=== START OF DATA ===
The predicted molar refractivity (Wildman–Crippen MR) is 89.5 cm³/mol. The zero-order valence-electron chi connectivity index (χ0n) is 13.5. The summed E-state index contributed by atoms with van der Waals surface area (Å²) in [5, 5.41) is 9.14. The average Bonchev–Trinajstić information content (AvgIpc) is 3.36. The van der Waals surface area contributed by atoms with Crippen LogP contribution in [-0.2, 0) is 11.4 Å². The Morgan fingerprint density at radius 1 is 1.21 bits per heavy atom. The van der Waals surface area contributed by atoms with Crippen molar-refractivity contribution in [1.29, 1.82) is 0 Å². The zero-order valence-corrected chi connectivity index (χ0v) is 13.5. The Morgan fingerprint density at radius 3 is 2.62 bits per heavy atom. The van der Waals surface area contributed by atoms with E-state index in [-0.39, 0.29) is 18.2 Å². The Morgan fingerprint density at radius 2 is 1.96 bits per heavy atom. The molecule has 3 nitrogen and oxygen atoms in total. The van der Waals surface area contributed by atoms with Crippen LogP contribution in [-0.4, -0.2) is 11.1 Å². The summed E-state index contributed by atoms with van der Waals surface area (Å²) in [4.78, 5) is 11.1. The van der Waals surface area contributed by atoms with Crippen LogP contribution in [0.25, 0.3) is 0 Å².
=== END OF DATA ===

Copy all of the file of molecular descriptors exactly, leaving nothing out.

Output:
The predicted molar refractivity (Wildman–Crippen MR) is 89.5 cm³/mol. The zero-order valence-electron chi connectivity index (χ0n) is 13.5. The summed E-state index contributed by atoms with van der Waals surface area (Å²) in [5, 5.41) is 9.14. The average Bonchev–Trinajstić information content (AvgIpc) is 3.36. The van der Waals surface area contributed by atoms with Crippen LogP contribution in [-0.2, 0) is 11.4 Å². The Morgan fingerprint density at radius 1 is 1.21 bits per heavy atom. The van der Waals surface area contributed by atoms with Crippen molar-refractivity contribution in [1.29, 1.82) is 0 Å². The zero-order valence-corrected chi connectivity index (χ0v) is 13.5. The Morgan fingerprint density at radius 3 is 2.62 bits per heavy atom. The van der Waals surface area contributed by atoms with E-state index in [-0.39, 0.29) is 18.2 Å². The Morgan fingerprint density at radius 2 is 1.96 bits per heavy atom. The molecule has 3 nitrogen and oxygen atoms in total. The van der Waals surface area contributed by atoms with Crippen LogP contribution in [-0.4, -0.2) is 11.1 Å². The summed E-state index contributed by atoms with van der Waals surface area (Å²) in [4.78, 5) is 11.1. The van der Waals surface area contributed by atoms with Crippen LogP contribution in [0.25, 0.3) is 0 Å².